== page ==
Because he believes that standardized processes give employees the freedom to do their jobs, as well as providing clients with a consistent experience, Glen created a system of color-coded documents to track information from sales to production.
“When I was working in manufacturing, there was a huge push for ISO 2000 certification to provide consistency,” he says. “At E. A. Knight Construction, we want customers to know they are getting a predictable service with a predictable product, so they feel they are making a good decision when they call us.”
Glen applied his past experience as a software salesman to E.A. Knight Construction. “At the [software] company, I was in sales training for six months. That is where I formed the foundation for what I’ve brought to this company. It doesn’t matter what the service is, this is how you treat your customers,” he says.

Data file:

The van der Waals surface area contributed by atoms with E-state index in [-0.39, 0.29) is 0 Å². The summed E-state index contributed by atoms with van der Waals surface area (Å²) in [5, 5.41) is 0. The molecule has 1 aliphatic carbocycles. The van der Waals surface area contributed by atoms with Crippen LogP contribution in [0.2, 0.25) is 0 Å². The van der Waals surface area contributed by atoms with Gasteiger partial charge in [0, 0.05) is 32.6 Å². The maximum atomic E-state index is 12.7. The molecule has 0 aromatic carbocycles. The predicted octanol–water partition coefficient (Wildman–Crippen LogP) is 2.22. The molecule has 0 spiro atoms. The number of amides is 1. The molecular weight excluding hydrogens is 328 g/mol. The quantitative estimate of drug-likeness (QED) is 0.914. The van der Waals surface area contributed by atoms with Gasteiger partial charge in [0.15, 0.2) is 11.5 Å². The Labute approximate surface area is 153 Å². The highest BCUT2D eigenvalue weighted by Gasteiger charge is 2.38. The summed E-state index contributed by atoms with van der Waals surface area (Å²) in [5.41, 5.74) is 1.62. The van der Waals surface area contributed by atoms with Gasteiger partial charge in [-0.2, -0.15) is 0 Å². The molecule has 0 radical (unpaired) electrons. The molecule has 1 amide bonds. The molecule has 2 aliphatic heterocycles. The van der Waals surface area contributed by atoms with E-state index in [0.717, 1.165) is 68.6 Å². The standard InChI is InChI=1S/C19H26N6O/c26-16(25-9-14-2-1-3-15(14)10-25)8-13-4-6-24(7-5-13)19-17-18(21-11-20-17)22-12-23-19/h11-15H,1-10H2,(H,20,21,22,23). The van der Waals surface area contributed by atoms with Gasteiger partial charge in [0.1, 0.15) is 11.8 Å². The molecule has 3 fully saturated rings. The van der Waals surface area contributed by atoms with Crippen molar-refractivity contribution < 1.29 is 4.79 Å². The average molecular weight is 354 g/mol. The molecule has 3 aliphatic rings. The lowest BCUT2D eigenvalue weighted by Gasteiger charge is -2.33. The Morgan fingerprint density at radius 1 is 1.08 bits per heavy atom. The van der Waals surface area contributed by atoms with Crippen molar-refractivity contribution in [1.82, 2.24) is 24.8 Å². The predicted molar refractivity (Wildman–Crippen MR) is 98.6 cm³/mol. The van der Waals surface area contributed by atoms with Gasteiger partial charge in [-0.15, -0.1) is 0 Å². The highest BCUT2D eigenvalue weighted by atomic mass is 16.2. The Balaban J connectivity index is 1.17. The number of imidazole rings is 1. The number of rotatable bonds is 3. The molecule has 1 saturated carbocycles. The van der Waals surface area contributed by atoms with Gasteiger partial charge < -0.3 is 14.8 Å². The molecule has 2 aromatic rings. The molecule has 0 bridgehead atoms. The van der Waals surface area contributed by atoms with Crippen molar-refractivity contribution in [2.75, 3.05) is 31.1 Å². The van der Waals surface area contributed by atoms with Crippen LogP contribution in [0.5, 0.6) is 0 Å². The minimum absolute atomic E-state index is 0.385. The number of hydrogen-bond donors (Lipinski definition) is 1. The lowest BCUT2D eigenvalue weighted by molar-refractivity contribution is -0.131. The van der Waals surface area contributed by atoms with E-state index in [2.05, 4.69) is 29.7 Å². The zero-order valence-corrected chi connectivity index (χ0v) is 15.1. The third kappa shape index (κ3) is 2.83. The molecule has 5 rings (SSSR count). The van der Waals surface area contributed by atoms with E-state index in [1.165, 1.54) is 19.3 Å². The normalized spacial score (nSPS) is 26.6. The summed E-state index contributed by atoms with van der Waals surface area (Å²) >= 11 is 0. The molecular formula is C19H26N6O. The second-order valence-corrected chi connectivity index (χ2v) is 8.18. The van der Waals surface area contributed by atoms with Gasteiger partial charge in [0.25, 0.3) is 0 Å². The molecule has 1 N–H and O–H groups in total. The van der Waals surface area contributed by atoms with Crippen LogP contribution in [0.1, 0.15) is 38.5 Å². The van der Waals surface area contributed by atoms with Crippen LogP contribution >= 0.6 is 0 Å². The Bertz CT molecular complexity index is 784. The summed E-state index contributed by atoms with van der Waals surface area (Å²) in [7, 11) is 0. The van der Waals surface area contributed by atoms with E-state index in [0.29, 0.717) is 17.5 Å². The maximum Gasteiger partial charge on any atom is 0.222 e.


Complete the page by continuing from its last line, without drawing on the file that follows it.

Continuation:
Glen’s contributions to the company:
He built databases and set up spreadsheets to better track information. He also linked the office computers in a network. “We want technology to make us more productive and to help us communicate better and earn more money,” he says.
The company had grown out of its leased space in an industrial park, so Glen headed the search for a new building. The remodeling company purchased and renovated an existing building to house the office, and built a workshop in the back.
Though the company has a display area for product selections, Glen is researching the benefits of adding a kitchen and bath showroom. Another goal is to receive direct access to materials. “We pay lumberyards to provide materials; if we had direct access, it would give us better control,” he explains.
In 2005, Glen set up a customer and prospective customer database that the company still uses to contact clients with direct mail pieces. “It’s the core of how we handle customer information,” he says.
Company: Thopson Remodeling, Grand Rapids, Mich.